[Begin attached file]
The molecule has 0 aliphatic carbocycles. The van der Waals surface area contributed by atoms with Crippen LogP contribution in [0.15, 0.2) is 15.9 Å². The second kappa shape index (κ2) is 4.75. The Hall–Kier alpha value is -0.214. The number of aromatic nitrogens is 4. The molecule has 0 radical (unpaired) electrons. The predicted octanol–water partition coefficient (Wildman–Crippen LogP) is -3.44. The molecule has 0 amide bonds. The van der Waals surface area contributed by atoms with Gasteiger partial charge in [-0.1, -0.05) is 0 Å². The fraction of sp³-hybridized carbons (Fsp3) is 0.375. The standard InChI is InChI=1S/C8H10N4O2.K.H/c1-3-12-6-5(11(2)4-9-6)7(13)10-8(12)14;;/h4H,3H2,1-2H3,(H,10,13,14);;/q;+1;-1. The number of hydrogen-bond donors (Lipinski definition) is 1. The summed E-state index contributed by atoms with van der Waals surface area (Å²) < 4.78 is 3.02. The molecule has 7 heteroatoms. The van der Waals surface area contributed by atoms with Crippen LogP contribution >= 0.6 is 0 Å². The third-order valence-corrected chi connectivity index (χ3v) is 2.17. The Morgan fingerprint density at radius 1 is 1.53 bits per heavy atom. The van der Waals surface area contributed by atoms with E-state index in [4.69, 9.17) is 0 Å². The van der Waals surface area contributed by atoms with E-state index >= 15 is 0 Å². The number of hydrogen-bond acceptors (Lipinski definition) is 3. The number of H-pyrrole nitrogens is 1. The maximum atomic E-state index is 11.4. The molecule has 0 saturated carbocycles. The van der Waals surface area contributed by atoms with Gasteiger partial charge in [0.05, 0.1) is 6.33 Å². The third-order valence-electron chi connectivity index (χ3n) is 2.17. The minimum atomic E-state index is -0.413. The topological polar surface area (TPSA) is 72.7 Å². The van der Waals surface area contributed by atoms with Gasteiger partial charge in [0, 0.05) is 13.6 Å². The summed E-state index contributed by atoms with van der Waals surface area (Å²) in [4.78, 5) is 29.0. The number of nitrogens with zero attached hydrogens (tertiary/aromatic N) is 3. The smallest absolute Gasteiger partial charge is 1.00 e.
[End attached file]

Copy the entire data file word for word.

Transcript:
The molecule has 0 aliphatic carbocycles. The van der Waals surface area contributed by atoms with Crippen LogP contribution in [0.15, 0.2) is 15.9 Å². The second kappa shape index (κ2) is 4.75. The Hall–Kier alpha value is -0.214. The number of aromatic nitrogens is 4. The molecule has 0 radical (unpaired) electrons. The predicted octanol–water partition coefficient (Wildman–Crippen LogP) is -3.44. The molecule has 0 amide bonds. The van der Waals surface area contributed by atoms with Gasteiger partial charge in [-0.1, -0.05) is 0 Å². The fraction of sp³-hybridized carbons (Fsp3) is 0.375. The standard InChI is InChI=1S/C8H10N4O2.K.H/c1-3-12-6-5(11(2)4-9-6)7(13)10-8(12)14;;/h4H,3H2,1-2H3,(H,10,13,14);;/q;+1;-1. The number of hydrogen-bond donors (Lipinski definition) is 1. The summed E-state index contributed by atoms with van der Waals surface area (Å²) < 4.78 is 3.02. The molecule has 7 heteroatoms. The van der Waals surface area contributed by atoms with Crippen LogP contribution >= 0.6 is 0 Å². The third-order valence-corrected chi connectivity index (χ3v) is 2.17. The Morgan fingerprint density at radius 1 is 1.53 bits per heavy atom. The van der Waals surface area contributed by atoms with E-state index in [4.69, 9.17) is 0 Å². The van der Waals surface area contributed by atoms with E-state index >= 15 is 0 Å². The number of hydrogen-bond acceptors (Lipinski definition) is 3. The number of H-pyrrole nitrogens is 1. The maximum atomic E-state index is 11.4. The molecule has 0 saturated carbocycles. The van der Waals surface area contributed by atoms with Gasteiger partial charge in [0.05, 0.1) is 6.33 Å². The third-order valence-electron chi connectivity index (χ3n) is 2.17. The minimum atomic E-state index is -0.413. The topological polar surface area (TPSA) is 72.7 Å². The van der Waals surface area contributed by atoms with Gasteiger partial charge in [0, 0.05) is 13.6 Å². The summed E-state index contributed by atoms with van der Waals surface area (Å²) in [4.78, 5) is 29.0. The number of nitrogens with zero attached hydrogens (tertiary/aromatic N) is 3. The smallest absolute Gasteiger partial charge is 1.00 e.